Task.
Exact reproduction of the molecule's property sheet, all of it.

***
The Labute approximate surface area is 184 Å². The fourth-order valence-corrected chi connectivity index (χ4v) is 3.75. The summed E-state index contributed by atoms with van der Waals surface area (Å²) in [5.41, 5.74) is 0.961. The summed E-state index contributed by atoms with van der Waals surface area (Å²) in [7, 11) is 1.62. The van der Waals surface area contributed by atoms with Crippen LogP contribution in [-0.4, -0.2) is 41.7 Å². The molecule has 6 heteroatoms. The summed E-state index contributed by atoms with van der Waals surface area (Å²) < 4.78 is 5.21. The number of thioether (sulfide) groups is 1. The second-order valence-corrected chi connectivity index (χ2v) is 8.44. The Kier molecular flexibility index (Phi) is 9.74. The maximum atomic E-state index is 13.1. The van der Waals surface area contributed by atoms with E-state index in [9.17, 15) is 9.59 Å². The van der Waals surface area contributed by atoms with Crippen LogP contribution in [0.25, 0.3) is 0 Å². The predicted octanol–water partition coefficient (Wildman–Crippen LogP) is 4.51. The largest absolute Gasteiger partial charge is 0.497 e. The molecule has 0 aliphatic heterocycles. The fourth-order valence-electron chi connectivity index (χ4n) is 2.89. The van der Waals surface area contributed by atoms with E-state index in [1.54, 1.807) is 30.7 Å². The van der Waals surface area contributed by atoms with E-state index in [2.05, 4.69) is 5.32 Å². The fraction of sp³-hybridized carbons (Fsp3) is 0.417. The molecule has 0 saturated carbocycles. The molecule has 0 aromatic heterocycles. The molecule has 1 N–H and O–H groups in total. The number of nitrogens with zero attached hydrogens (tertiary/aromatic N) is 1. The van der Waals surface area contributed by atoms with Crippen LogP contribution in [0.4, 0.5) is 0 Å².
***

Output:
The Labute approximate surface area is 184 Å². The fourth-order valence-corrected chi connectivity index (χ4v) is 3.75. The summed E-state index contributed by atoms with van der Waals surface area (Å²) in [5.41, 5.74) is 0.961. The summed E-state index contributed by atoms with van der Waals surface area (Å²) in [7, 11) is 1.62. The van der Waals surface area contributed by atoms with Crippen LogP contribution in [-0.4, -0.2) is 41.7 Å². The molecule has 6 heteroatoms. The summed E-state index contributed by atoms with van der Waals surface area (Å²) < 4.78 is 5.21. The number of thioether (sulfide) groups is 1. The second-order valence-corrected chi connectivity index (χ2v) is 8.44. The Kier molecular flexibility index (Phi) is 9.74. The maximum atomic E-state index is 13.1. The van der Waals surface area contributed by atoms with E-state index in [9.17, 15) is 9.59 Å². The van der Waals surface area contributed by atoms with Crippen LogP contribution in [0.25, 0.3) is 0 Å². The predicted octanol–water partition coefficient (Wildman–Crippen LogP) is 4.51. The largest absolute Gasteiger partial charge is 0.497 e. The molecule has 0 aliphatic heterocycles. The fourth-order valence-electron chi connectivity index (χ4n) is 2.89. The van der Waals surface area contributed by atoms with E-state index in [1.54, 1.807) is 30.7 Å². The van der Waals surface area contributed by atoms with E-state index in [2.05, 4.69) is 5.32 Å². The fraction of sp³-hybridized carbons (Fsp3) is 0.417. The molecule has 0 saturated carbocycles. The molecule has 0 aromatic heterocycles. The molecule has 1 N–H and O–H groups in total. The number of nitrogens with zero attached hydrogens (tertiary/aromatic N) is 1. The van der Waals surface area contributed by atoms with Crippen LogP contribution in [0.4, 0.5) is 0 Å².